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In thinking about contact lenses that act as drug delivery vehicles, which of the following areas do you think would have the most clinical appeal?

Dry Eye

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Editor's Commentary - Jason J. Nichols, OD, MPH, PhD, FAAO

The Center of Disease Controls estimated healthcare costs in the U.S. are over $3 trillion and over half of these healthcare costs are associated with hospital care and clinical and physician services. In contrast to this, the current budget for the United States National Institutes of Health is $30 billion—a fraction of the total healthcare costs. I think it is important to consider the idea of staying ahead of disease states in our patients, and to do this, we need more basic and clinical research. This is certainly true in the eyecare arena. Knowledge about disease etiology is the first step toward both treatment and prevention.

Canadian Association of Optometrists Announces Inaugural Vision Champion Award

The inaugural 2015 Vision Champion Award has been awarded to Pat Davidson, MP, Member of the Canadian House of Commons. The Vision Champion Award is the only award presented to the general public (non-optometric community) by the Canadian Association of Optometrists (CAO). It honors individuals or organizations for distinguished service to the eye care and vision health of all Canadians.

Davidson’s Private Members Bill, Bill C-313, An Act to Amend the Food and Drugs Act (non-corrective contact lenses), will bring non-corrective (also known as cosmetic) contact lenses under a Class II medical device categorization in line with the same regulations for prescription contact lenses. Bringing federal oversight to the contact lenses industry will ensure that producers, importers and retailers throughout Canada possess the necessary licensing associated with a Class II medical device and greatly enhance consumer protections concerning the cosmetic lenses industry. Bill C-313 was unanimously endorsed by all MPs in the House, passed easily in the Senate, and received Royal Ascent in December 2012.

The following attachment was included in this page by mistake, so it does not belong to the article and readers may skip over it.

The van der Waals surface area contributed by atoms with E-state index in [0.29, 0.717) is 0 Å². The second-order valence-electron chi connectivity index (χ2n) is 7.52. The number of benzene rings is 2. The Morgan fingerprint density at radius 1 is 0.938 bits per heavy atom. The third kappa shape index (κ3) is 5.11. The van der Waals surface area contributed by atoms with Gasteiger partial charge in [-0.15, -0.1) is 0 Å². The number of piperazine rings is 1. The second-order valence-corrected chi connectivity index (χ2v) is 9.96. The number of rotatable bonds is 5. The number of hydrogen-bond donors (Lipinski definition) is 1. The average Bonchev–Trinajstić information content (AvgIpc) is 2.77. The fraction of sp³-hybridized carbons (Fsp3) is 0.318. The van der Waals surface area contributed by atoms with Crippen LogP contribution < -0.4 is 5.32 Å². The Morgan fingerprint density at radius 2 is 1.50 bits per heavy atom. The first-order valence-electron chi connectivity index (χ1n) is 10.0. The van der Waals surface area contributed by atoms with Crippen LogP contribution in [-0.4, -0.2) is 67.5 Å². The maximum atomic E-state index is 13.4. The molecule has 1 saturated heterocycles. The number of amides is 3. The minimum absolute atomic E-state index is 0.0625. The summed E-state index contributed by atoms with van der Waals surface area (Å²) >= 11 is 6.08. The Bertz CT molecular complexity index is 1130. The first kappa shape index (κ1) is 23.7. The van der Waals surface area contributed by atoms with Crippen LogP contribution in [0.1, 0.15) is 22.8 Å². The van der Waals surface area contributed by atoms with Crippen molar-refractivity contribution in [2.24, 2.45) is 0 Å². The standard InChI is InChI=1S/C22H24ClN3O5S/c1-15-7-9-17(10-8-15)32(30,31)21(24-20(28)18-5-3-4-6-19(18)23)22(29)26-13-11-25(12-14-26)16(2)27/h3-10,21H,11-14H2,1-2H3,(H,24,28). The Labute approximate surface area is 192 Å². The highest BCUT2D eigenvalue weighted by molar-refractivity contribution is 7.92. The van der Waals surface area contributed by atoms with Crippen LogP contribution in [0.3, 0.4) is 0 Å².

AOA Announces Optometric Registry EHR Vendors

The American Optometric Association (AOA) announced three EHR vendors that will integrate with the profession’s new optometric registry, AOA MORE (Measures and Outcomes Registry for Eyecare), by Prometheus Research. The initial EHR vendors include: Compulink Eyecare Advantage/HER, MaximEyes by First Insight, and RevolutionEHR by Health Innovation Technologies. Optometric practices use a variety of EHR systems and AOA MORE will add more EHR vendors in the near future.

AOA MORE is a private, secure database that will integrate data from a doctor’s EHR to provide a systematic way of collecting real-time patient data and reporting data as needed. The data from AOA MORE will promote clinical improvement through self-benchmarking, outcomes and population analytics, and will support increased access and scope of care.

The registry is an AOA member benefit, but will be available to nonmembers for a fee. AOA MORE continues trial testing in select practices nationwide and will launch at Optometry's Meeting 2015. Click here for an optometric registry FAQ.

Registration and Housing Open for Academy 2015 New Orleans

The American Academy of Optometry announced that registration and housing are open for Academy 2015 New Orleans, taking place on October 7-10, 2015 at the New Orleans Ernest N. Morial Convention Center.